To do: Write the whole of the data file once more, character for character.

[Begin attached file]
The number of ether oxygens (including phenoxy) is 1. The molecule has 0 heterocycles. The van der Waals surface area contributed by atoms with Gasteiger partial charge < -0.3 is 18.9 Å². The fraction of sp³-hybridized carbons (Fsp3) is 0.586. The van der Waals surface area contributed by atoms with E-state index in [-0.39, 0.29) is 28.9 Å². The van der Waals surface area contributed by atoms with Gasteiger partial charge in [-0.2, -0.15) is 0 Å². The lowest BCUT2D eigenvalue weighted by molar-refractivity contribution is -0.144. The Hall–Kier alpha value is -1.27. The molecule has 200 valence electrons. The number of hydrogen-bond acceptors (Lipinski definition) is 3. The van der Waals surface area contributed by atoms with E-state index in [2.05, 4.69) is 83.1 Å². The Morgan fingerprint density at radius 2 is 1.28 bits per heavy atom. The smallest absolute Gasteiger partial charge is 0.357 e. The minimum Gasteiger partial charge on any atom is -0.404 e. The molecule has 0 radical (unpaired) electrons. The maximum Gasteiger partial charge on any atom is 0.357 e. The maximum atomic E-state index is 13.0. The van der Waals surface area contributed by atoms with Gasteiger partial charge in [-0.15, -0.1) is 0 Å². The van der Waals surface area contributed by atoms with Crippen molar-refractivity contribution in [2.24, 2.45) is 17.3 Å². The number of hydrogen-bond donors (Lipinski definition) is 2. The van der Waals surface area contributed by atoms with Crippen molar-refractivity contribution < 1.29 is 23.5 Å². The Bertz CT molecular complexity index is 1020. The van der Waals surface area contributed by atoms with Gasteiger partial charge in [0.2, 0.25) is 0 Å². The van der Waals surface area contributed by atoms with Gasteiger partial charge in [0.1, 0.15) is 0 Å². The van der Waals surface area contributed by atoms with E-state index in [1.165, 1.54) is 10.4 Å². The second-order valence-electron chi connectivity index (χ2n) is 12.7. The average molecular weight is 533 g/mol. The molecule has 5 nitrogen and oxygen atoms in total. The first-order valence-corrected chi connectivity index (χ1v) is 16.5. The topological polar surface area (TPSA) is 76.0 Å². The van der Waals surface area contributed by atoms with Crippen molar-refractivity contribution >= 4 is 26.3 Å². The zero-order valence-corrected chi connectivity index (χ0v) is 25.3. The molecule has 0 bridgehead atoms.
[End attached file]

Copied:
The number of ether oxygens (including phenoxy) is 1. The molecule has 0 heterocycles. The van der Waals surface area contributed by atoms with Gasteiger partial charge < -0.3 is 18.9 Å². The fraction of sp³-hybridized carbons (Fsp3) is 0.586. The van der Waals surface area contributed by atoms with E-state index in [-0.39, 0.29) is 28.9 Å². The van der Waals surface area contributed by atoms with Gasteiger partial charge in [-0.2, -0.15) is 0 Å². The lowest BCUT2D eigenvalue weighted by molar-refractivity contribution is -0.144. The Hall–Kier alpha value is -1.27. The molecule has 200 valence electrons. The number of hydrogen-bond acceptors (Lipinski definition) is 3. The van der Waals surface area contributed by atoms with E-state index in [2.05, 4.69) is 83.1 Å². The Morgan fingerprint density at radius 2 is 1.28 bits per heavy atom. The smallest absolute Gasteiger partial charge is 0.357 e. The minimum Gasteiger partial charge on any atom is -0.404 e. The molecule has 0 radical (unpaired) electrons. The maximum Gasteiger partial charge on any atom is 0.357 e. The maximum atomic E-state index is 13.0. The van der Waals surface area contributed by atoms with Gasteiger partial charge in [-0.15, -0.1) is 0 Å². The van der Waals surface area contributed by atoms with Crippen molar-refractivity contribution in [2.24, 2.45) is 17.3 Å². The number of hydrogen-bond donors (Lipinski definition) is 2. The van der Waals surface area contributed by atoms with Crippen molar-refractivity contribution < 1.29 is 23.5 Å². The Bertz CT molecular complexity index is 1020. The van der Waals surface area contributed by atoms with Gasteiger partial charge in [0.2, 0.25) is 0 Å². The van der Waals surface area contributed by atoms with Gasteiger partial charge in [0.1, 0.15) is 0 Å². The van der Waals surface area contributed by atoms with E-state index in [1.165, 1.54) is 10.4 Å². The second-order valence-electron chi connectivity index (χ2n) is 12.7. The average molecular weight is 533 g/mol. The molecule has 5 nitrogen and oxygen atoms in total. The first-order valence-corrected chi connectivity index (χ1v) is 16.5. The topological polar surface area (TPSA) is 76.0 Å². The van der Waals surface area contributed by atoms with Crippen molar-refractivity contribution >= 4 is 26.3 Å². The zero-order valence-corrected chi connectivity index (χ0v) is 25.3. The molecule has 0 bridgehead atoms.